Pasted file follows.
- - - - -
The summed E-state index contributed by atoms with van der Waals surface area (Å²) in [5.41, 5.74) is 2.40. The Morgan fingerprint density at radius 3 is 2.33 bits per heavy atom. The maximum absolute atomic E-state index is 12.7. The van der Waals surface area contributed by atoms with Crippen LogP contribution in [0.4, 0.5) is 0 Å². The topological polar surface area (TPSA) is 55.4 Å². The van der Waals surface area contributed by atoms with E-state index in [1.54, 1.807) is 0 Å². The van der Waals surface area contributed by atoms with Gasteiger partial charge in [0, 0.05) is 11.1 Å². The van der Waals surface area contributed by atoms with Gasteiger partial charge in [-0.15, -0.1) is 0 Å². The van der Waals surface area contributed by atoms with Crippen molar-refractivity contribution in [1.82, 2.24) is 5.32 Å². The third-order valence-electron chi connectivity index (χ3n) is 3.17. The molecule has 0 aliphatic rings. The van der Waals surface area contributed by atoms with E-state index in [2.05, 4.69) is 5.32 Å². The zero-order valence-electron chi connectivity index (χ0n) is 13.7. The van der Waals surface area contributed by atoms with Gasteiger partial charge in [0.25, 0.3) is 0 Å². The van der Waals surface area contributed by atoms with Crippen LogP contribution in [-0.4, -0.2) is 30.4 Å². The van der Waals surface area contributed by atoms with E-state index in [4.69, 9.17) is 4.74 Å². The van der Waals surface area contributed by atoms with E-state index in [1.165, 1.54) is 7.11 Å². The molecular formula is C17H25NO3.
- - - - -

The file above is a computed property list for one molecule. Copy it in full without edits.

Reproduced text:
The summed E-state index contributed by atoms with van der Waals surface area (Å²) in [5.41, 5.74) is 2.40. The Morgan fingerprint density at radius 3 is 2.33 bits per heavy atom. The maximum absolute atomic E-state index is 12.7. The van der Waals surface area contributed by atoms with Crippen LogP contribution in [0.4, 0.5) is 0 Å². The topological polar surface area (TPSA) is 55.4 Å². The van der Waals surface area contributed by atoms with E-state index in [1.54, 1.807) is 0 Å². The van der Waals surface area contributed by atoms with Gasteiger partial charge in [0, 0.05) is 11.1 Å². The van der Waals surface area contributed by atoms with Gasteiger partial charge in [-0.15, -0.1) is 0 Å². The van der Waals surface area contributed by atoms with Crippen molar-refractivity contribution in [1.82, 2.24) is 5.32 Å². The third-order valence-electron chi connectivity index (χ3n) is 3.17. The molecule has 0 aliphatic rings. The van der Waals surface area contributed by atoms with E-state index in [2.05, 4.69) is 5.32 Å². The zero-order valence-electron chi connectivity index (χ0n) is 13.7. The van der Waals surface area contributed by atoms with Gasteiger partial charge in [0.25, 0.3) is 0 Å². The van der Waals surface area contributed by atoms with Crippen LogP contribution in [-0.4, -0.2) is 30.4 Å². The van der Waals surface area contributed by atoms with E-state index in [4.69, 9.17) is 4.74 Å². The van der Waals surface area contributed by atoms with E-state index in [1.165, 1.54) is 7.11 Å². The molecular formula is C17H25NO3.